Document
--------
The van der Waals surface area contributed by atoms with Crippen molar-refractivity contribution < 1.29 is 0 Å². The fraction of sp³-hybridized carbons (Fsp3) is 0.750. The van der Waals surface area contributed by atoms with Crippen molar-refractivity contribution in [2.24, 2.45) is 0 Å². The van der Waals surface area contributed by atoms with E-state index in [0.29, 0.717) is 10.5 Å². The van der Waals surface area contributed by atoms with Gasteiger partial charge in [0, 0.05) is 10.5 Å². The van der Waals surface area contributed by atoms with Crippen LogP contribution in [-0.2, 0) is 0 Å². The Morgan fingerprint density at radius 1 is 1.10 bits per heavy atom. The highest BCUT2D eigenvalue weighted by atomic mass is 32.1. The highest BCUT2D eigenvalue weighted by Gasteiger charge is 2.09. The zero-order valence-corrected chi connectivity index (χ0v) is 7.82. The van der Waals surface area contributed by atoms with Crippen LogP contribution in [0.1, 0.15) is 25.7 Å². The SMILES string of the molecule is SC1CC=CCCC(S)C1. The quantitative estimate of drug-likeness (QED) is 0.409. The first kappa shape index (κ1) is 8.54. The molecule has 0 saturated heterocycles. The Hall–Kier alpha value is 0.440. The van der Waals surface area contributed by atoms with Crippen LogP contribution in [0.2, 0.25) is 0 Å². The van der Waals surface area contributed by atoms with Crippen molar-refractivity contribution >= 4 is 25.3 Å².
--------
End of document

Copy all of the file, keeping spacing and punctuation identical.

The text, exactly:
The van der Waals surface area contributed by atoms with Crippen molar-refractivity contribution < 1.29 is 0 Å². The fraction of sp³-hybridized carbons (Fsp3) is 0.750. The van der Waals surface area contributed by atoms with Crippen molar-refractivity contribution in [2.24, 2.45) is 0 Å². The van der Waals surface area contributed by atoms with E-state index in [0.29, 0.717) is 10.5 Å². The van der Waals surface area contributed by atoms with Gasteiger partial charge in [0, 0.05) is 10.5 Å². The van der Waals surface area contributed by atoms with Crippen LogP contribution in [-0.2, 0) is 0 Å². The Morgan fingerprint density at radius 1 is 1.10 bits per heavy atom. The highest BCUT2D eigenvalue weighted by atomic mass is 32.1. The highest BCUT2D eigenvalue weighted by Gasteiger charge is 2.09. The zero-order valence-corrected chi connectivity index (χ0v) is 7.82. The van der Waals surface area contributed by atoms with Crippen LogP contribution in [0.1, 0.15) is 25.7 Å². The SMILES string of the molecule is SC1CC=CCCC(S)C1. The quantitative estimate of drug-likeness (QED) is 0.409. The first kappa shape index (κ1) is 8.54. The molecule has 0 saturated heterocycles. The Hall–Kier alpha value is 0.440. The van der Waals surface area contributed by atoms with Crippen LogP contribution in [0.2, 0.25) is 0 Å². The van der Waals surface area contributed by atoms with Crippen molar-refractivity contribution >= 4 is 25.3 Å².